Cardiothoracic surgery at
Rhode Island Hospital
At Lifespan's affiliated hospitals, physicians, nurses, technicians and hospital administrative staffs work as a team to provide patients with outstanding surgical, medical and critical cardiac care. We work together to diagnose, study, treat and prevent cardiovascular diseases. A system of self-assessment allows us to establish guidelines, identify trends and implement necessary improvements.
At each hospital, a coordinated care team of highly trained professionals is in place to help to deliver rapid responses for patients with emergency cardiac needs. In all instances, the well-being of the whole patient-including his or her family-is the focus of our care.
We work to keep patients safe before, during and after all cardiac evaluations, procedures, interventions or surgeries. The cardiac teams are held to the highest standards and undergo evaluations and advanced training. All cardiac surgeons are board certified. Registered nurses assigned to cardiac care are required to have at least three years of experience, and many nurses on staff have decades of experience in the care of cardiac patients. Our nurses are a stable and dynamic force in the care of all our patients.
Lifespan's designated cardiac catheterization labs and surgery areas are equipped with the latest technological advancements. These technological resources-such as three-dimensional digital heart mapping and echocardiogram equipment-provide the teams with real-time cardiac images. These images are used to pinpoint the source of the patient's cardiac condition and enable the cardiac teams to make recommendations, design plans of action, and are used in helping to restore overall patient well-being.
Lifespan's hospitals are leaders in fostering state-wide awareness and training on how to treat stroke patients. Our clinicians have also been recognized with local and national awards for excellence in other areas of cardiac care. Recent awards include:
Door-to-balloon time is measured from the moment a patient enters an emergency room to when an angioplasty balloon or stent is inserted into a diseased artery. The faster an artery is unblocked with a stent, the more heart muscle is saved.
According to studies conducted by the American College of Cardiology (ACC), longer than 90 minutes of door-to-balloon time results in increased in-hospital mortality. Lifespan's hospitals have invested in reducing the time it takes for these procedures for our heart attack patients. Statistically, our recorded times for this procedure clock in at under 70 minutes, well below the national average noted by the ACC.Learn about additional measures we have taken with regards to this emergency cardiac treatment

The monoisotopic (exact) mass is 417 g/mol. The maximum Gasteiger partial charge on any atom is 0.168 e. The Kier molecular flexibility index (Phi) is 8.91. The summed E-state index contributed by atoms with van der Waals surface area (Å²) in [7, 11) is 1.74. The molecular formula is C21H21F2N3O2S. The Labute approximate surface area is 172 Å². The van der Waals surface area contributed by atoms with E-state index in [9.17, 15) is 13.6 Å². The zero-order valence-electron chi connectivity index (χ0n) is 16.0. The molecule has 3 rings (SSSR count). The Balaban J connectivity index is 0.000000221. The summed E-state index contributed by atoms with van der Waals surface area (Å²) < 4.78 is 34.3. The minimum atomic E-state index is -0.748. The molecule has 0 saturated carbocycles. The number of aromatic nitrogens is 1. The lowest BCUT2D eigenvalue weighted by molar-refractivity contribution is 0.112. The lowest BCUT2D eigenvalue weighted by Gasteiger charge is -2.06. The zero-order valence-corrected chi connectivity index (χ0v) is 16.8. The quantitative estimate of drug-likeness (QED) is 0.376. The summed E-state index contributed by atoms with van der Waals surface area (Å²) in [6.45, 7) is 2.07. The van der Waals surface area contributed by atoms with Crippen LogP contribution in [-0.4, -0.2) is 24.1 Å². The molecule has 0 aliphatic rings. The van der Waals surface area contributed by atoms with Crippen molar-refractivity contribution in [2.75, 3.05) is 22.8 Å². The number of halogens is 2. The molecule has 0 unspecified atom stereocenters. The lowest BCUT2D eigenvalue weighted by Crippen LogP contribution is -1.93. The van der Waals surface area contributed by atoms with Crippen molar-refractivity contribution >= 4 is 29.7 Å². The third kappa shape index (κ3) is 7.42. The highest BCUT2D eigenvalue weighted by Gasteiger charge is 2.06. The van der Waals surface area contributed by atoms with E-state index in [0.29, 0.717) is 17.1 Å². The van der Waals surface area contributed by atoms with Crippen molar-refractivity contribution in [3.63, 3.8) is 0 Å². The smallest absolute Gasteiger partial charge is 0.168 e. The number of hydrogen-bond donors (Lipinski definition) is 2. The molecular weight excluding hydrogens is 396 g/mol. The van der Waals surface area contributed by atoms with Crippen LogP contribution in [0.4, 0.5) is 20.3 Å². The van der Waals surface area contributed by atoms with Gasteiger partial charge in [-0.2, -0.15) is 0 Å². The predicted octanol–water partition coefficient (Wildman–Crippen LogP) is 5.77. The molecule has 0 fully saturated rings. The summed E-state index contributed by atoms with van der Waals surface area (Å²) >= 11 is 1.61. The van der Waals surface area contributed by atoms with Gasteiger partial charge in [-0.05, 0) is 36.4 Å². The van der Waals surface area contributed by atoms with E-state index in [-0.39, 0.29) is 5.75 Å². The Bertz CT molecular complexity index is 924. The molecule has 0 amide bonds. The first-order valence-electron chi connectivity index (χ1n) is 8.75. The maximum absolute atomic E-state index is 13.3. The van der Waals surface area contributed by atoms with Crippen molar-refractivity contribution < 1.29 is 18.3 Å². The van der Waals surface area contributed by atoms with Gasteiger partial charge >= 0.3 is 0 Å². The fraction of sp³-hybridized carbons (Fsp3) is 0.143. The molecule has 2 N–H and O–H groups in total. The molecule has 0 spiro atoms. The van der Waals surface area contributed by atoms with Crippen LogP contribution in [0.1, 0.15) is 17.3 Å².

We have further enhanced cardiac patient safety by working to:
The Miriam Hospital is the home of Rhode Island's first Acute Stroke Team, composed of clinicians who are experienced in the diagnosis and treatment of cerebrovascular accidents, or strokes. These clinicians are available around-the-clock for stroke emergencies. The Miriam is also the first hospital in Rhode Island to be designed as a primary stroke center by the Joint Commission.
Due to the high instances of strokes and heart disease related deaths in Rhode Island (1 out of 4 people in Rhode Island will die due yearly due to heart disease, according to a National Vital Statistics Report issued in 2009), Lifespan's hospitals have taken a leadership role statewide by educating the public through a stroke awareness campaign. The Rhode Island Stroke Network was founded by clinicians at Miriam Hospital. Additionally, Lifespan's clinicians train emergency medical technicians, or EMTs, on how to assist in the care and triage of stroke patients before the patient arrives at Lifespan's hospitals.
Once a patient arrives at the hospital, stroke teams are in place to move at rapid speed to intervene and to provide immediate safe care. All departments within the hospitals are alerted, allowing the patient to move, if further testing is needed, from the emergency department to other medical departments seamlessly. This adherence to time sensitivity is key in the race to preserve the patient's life.
Tissue plasminogen activator (tPA) is a thrombolytic agent that dissolves blood clots, the cause of most heart attacks and strokes. Studies have shown that tPA and other clot-dissolving agents can reduce the amount of damage to the heart muscle and save lives. The American Heart Association and other groups recommend that the drug be administered to the patient in less than three hours after symptoms begin. Statistically, all of Lifespan's hospitals are in 100 percent compliance with this requirement.
Lifespan's hospitals have a common goal: to preserve a patient's quality of life through outstanding cardiac health services.
We encourage you to return to this web page for updates on Lifespan's continual efforts to foster a culture of safety and submit any questions or concerns you may have.